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The Mini Monza Mpi

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#1 The Mini Adventurer

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Posted 04 December 2019 - 01:55 PM

Hi, I've finally got around to joining the Mini forum after owning my latest mini for 12 years! (Sometimes I can be so slow.) The main reason for doing so is to ask if anyone can add to what I've been told about my car (above) because ever since I bought it people keep telling me tales about it. Some of the stuff I hear sounds true, some confusing, and some I find quite amusing but maybe a little dubious? But to begin with...

   After owning three BMW Minis successively, and after feeling unhappy with each of them, I decided to look around for an affordible Mini like the ones I'd spent half my youth under - but, just for a change, a new one would have to be rust free. However, each time I found one I liked (having been promised it was indeed rust free) I traipsed along to see it, only to find each one was full of rust. Frankly, after looking for over eighteen months, and after driving around the UK twice, I had begun to despair. I had almost quit looking when I spotted this 'Blue Mini MPI Sportspack' as it was described, 'completely rust free!' Also, I could afford it! So I rang, and the guy promised me that this absolutely was as described. So I drove about three hundred miles round trip to see it. And, lo and behold, it was indeed true. So I did buy it!.

   Chuffed, I drove it back and immediately joined a local Mini club. And it was there that I was immediately hit with, 'Wow, it's a Monza!' Now maybe I should have done a bit more homework before I bought it, but I'd always assumed that all later Minis were a limited edition of one name or another. Like I said, I thought it was simply a blue Mini in pretty nifty condition (although it had been given the boy raced treatment - bucket seats, unfeasibly lowered suspension and nasty wheels, hideously noisy trombones for tailpipes, etc. It was only when I told the club why I'd bought it that my exact plans for it were met with consternation though: to strip it down, fully recondition everything, then rebuild it as a retro Monte Carlo Rally replica - in red. 'But you can't do that...' the members warned, 'it's sacrilege! This is one of a very limited edition!' 'But they all are, aren't they?' I argued. (Which didn't go down well.)

   Nevertheless, that was when I, and they, decided to do some digging around, and this what we found. The Monza was exclusive to the German market - 200 were made - leather seats - wooden dash etc. (Not that mine was exactly like that!!!) So, upon reflection, I decided not to continue with my planned vandalism. Instead, I decided to rebuild it to it's original spec, which, after all this time, I've finally, more or less finished. Which brings me back to the point I started to make earlier...

   Over the years since then I've had so many conversations about the Mini Monza, all of which I appreciate, but as a result have picked up so many snippets, some of which I take as true, some 'facts' quite a few of which clearly contradict themselves, and others that, although I'd love to believe, I take simply as apocryphal, or schoolboy tales. Viz:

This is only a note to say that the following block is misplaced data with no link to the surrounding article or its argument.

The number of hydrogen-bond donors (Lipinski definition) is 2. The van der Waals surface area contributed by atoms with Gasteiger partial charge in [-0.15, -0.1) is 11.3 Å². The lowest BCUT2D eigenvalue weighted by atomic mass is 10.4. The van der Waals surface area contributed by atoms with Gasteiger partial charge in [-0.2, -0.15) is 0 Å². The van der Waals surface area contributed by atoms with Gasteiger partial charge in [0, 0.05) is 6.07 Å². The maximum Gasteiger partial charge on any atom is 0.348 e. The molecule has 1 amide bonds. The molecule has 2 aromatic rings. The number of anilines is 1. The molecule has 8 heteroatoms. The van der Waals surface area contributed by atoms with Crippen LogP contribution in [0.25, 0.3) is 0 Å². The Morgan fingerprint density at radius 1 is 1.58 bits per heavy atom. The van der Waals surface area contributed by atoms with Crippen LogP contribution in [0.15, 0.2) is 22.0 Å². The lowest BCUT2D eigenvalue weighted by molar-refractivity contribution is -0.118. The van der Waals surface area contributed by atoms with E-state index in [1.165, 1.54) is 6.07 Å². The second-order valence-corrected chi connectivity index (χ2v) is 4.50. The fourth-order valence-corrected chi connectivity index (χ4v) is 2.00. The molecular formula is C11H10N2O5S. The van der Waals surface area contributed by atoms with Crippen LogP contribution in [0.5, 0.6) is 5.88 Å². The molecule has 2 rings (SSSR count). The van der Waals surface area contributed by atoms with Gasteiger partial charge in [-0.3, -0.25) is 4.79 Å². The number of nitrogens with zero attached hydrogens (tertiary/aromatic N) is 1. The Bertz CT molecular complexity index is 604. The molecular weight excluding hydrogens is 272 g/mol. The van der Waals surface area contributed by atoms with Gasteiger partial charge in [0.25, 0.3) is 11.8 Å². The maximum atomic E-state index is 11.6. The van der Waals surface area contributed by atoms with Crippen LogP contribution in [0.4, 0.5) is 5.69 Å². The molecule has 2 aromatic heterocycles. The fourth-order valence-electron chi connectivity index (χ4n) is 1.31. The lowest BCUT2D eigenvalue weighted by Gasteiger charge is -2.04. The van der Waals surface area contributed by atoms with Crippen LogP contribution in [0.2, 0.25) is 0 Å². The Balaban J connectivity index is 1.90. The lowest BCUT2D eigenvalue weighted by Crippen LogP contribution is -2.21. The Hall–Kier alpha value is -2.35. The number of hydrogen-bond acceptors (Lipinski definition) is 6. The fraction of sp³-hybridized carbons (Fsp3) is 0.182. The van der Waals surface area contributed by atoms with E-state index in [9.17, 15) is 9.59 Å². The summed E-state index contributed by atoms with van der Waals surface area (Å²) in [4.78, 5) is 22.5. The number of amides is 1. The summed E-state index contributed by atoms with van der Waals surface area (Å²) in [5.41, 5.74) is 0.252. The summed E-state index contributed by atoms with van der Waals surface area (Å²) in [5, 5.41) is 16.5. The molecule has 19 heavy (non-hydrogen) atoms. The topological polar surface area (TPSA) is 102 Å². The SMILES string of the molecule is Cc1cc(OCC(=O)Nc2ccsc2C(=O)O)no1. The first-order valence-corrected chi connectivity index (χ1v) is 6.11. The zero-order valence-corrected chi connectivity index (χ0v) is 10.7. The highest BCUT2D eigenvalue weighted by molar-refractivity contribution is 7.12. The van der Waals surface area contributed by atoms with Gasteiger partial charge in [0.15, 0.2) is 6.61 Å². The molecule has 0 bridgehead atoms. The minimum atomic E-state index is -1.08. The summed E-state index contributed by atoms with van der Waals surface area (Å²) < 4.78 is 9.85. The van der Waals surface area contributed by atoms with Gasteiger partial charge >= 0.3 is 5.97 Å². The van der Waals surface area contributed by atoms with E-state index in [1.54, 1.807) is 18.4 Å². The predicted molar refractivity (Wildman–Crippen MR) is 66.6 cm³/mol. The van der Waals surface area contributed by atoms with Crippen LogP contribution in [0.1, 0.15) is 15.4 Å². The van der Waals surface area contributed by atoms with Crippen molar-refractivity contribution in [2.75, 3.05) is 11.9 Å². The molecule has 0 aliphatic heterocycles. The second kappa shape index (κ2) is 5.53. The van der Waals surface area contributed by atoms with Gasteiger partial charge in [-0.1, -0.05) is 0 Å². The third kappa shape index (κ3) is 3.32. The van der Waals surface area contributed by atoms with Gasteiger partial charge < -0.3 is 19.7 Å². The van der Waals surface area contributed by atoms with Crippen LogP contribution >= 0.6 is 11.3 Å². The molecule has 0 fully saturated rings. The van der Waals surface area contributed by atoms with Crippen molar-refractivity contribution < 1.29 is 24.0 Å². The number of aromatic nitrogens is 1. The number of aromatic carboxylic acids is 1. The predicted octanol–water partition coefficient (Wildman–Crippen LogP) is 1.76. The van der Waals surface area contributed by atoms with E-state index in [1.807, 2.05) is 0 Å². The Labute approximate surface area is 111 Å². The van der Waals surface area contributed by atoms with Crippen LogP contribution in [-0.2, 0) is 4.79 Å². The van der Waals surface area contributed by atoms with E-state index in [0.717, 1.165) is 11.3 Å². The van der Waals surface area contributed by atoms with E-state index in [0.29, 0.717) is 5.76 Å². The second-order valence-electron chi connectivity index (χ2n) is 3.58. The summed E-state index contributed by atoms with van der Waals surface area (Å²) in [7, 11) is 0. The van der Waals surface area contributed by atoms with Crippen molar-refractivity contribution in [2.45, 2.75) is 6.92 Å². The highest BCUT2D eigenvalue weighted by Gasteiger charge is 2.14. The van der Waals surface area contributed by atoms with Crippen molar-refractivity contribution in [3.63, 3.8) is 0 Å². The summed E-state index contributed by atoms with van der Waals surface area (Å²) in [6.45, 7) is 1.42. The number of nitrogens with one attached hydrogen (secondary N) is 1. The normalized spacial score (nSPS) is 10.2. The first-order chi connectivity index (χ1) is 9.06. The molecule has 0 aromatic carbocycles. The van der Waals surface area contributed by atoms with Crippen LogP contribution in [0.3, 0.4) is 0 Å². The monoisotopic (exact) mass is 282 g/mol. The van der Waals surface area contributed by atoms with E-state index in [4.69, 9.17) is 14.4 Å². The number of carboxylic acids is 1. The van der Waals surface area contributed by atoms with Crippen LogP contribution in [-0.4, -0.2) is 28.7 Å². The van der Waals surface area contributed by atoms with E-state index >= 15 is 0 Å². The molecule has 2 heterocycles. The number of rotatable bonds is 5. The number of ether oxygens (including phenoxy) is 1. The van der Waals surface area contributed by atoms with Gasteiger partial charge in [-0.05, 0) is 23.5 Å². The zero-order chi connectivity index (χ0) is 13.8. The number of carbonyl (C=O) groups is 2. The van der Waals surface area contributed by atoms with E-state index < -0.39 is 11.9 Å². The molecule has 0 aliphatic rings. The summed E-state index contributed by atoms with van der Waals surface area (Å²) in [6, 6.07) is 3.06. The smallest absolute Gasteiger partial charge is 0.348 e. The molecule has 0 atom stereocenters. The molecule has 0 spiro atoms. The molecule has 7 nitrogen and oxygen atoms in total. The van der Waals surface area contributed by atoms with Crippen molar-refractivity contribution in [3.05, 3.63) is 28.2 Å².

There were 200 made, there were 400 made, there were 100, or 250, or 500, or even 200 plus another 200 months later. Also, it is generally agreed that very few of them were reimported to the UK. After a very enlightening/entertaining conversation with someone at a Mini specialist, I was told that that company had bought several and swapped them from LHD to RHD because of the 'superior build quality'. Apparently, I was told, The pesky Germans, having just bought Rover out, decided to show the Brits how the cars should have been built all along! ie: much improved rust-proofing? improved steel spec?? better shut lines??? Really?! 

   Simply put, I honestly don't know how much of this is true. Despite my efforts to validate some of these tales from time to time, I'm not convinced about any of it. The only thing that I can confirm is that in all these years, whilst adding about 30,000 miles to the odometer, until last year, for some reason there were no apparent signs of rust on it. Sadly, this year I've had to get the weakened front floor sections replaced (chiefly because tyre fitters constantly have repeatedly jacked the bloody thing up in the wrong places!) Everything else seems remarkably good. (Oh, apart from that iniquitous rear subframe mounting point in the boot which, despite being identified as a massive design flaw from the outset, was never redressed until now.)

   So there we have it. Can anyone enlighten me further about why the car is apparently held in such high esteem? Does anyone have first hand knowlege; maybe worked in the offices who could confirm the production run or the factory specs, worked on its design, or actually put the cars together?

   I'd especially appreciate it because, frankly, I'm getting on a bit, and I have a few significant health issues. I'd dearly love to bottom it out in case, for one reason or another, not to put to fine a point on it, I'm forced 'give up driving'.  = /


Regards, Matt, the Mini adventurer





#2 ClassicBRG


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Posted 05 December 2019 - 08:37 PM

Hi Matt,

The Monza is indeed a very nice edition of the MPI.
I own the edition that is called "Classic" and that is also only sold on the German market.
I don't think the quality is better than other Mini MPI's.
Mine was rather rusty, but I do have seen worse.

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